Prospective students should think twice


Matthew Tessler, Deputy Opinion Editor

Another year, another rise in tuition costs for NYU. This year was special, as NYU announced  that the total cost of attendance would be over $70,000 — ranging from $70,586 to $78,112. These are whopping sums, though part of the reason for the increase is the new addition of estimated travel costs. While the increase follows past yearly tuition cost increases, passing the $70,000 threshold brought attention to the monumental costs of one year of attendance.

These totals are almost difficult to comprehend. Without financial aid, the total cost of a degree could be as high as $312,448. In 2013, 51 percent of NYU undergraduates received need-based financial aid or scholarships at an average of $21,738 per year. This still leaves students shouldering the vast majority of the total cost. Although the Princeton Review said NYU’s aid was the worst in the country back in 2012, the school is trying to improve. NYU spokesperson John Beckman said , “NYU has increased its financial aid budget over 140 percent since 2002,” which has led to a decrease in average student debt since 2009.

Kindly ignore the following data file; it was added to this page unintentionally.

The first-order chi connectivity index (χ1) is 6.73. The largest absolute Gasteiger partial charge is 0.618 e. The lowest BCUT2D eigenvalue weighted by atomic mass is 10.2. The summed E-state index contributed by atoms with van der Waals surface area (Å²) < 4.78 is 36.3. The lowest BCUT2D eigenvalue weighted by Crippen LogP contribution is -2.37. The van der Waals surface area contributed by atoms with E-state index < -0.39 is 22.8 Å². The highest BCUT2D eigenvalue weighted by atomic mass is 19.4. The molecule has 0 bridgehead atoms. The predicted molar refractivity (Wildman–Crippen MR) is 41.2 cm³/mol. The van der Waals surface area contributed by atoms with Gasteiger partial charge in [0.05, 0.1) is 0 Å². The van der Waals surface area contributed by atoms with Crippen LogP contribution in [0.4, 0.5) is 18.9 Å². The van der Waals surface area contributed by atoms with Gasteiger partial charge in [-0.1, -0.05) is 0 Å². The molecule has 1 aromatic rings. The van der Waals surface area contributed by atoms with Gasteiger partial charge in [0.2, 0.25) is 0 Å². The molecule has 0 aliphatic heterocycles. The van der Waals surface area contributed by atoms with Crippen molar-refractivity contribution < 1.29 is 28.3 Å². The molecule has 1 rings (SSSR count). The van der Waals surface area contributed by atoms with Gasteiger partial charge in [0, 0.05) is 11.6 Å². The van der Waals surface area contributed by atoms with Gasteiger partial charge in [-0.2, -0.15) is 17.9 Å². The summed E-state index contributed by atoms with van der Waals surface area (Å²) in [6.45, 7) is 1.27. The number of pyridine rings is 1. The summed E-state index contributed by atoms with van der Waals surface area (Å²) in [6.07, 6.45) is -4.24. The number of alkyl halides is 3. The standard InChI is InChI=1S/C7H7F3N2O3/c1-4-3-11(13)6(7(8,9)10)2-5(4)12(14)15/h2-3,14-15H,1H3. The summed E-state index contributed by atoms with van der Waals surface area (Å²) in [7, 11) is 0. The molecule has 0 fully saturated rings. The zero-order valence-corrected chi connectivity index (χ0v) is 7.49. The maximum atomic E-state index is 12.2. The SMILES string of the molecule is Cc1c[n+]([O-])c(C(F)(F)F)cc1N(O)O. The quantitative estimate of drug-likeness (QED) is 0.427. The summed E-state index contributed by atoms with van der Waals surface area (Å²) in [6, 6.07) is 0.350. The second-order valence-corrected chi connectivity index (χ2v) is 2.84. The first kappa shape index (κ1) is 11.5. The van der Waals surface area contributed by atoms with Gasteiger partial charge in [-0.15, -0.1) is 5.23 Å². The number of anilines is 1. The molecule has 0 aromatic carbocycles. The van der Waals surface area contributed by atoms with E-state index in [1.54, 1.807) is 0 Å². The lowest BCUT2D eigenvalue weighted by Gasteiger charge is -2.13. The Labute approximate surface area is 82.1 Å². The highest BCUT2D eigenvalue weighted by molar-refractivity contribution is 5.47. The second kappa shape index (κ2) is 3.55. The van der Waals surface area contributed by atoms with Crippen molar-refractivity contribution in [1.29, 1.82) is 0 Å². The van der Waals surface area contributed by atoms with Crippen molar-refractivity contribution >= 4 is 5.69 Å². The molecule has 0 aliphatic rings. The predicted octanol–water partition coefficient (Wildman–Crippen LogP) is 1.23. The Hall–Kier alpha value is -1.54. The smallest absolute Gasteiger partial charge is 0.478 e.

In response to criticism about the new tuition cost, Beckman said it is “in line with NYU’s recent history and that of other private universities.” But it is concerning that the price is increasing faster than the incomes of those trying to pay for school. Inflation in the United States has not exceeded 1.7 percent  in the last three years. When deciding which college to attend, students should withhold judgment on some of the more questionable choices of NYU’s finances, such as NYU 2031.

Some accepted students argued they were not aware of the price changes before they committed, but prices were listed as subject to change. Budgets are tight for many, but the reality is that the price was high before the tuition hikes, and it still is. What is really important is that prospective students don’t feel that their life will be over if they don’t attend NYU. For prospective students, the debate over the increased cost of attendance cannot devolve into a criticism of the school’s
financial decisions.

NYU has the right to play “Empire State of Mind” at Accepted Students Day and sell itself as an amazing school for whatever price it wants, but at the end of the day it is the student’s choice to attend. The average NYU student graduates with over $35,000 in debt. That’s an unbearable amount for some, and students should keep this in mind before deciding to commit. This is a great school, but it is not heaven on earth. Students must not let the allure of the city blind them to the reality of their finances.

Opinions expressed on the editorial pages are not necessarily those of WSN, and our publication of opinions is not an endorsement of them.

A version of this article appeared in the Tuesday, March 31 print edition. Email Matthew Tessler at [email protected].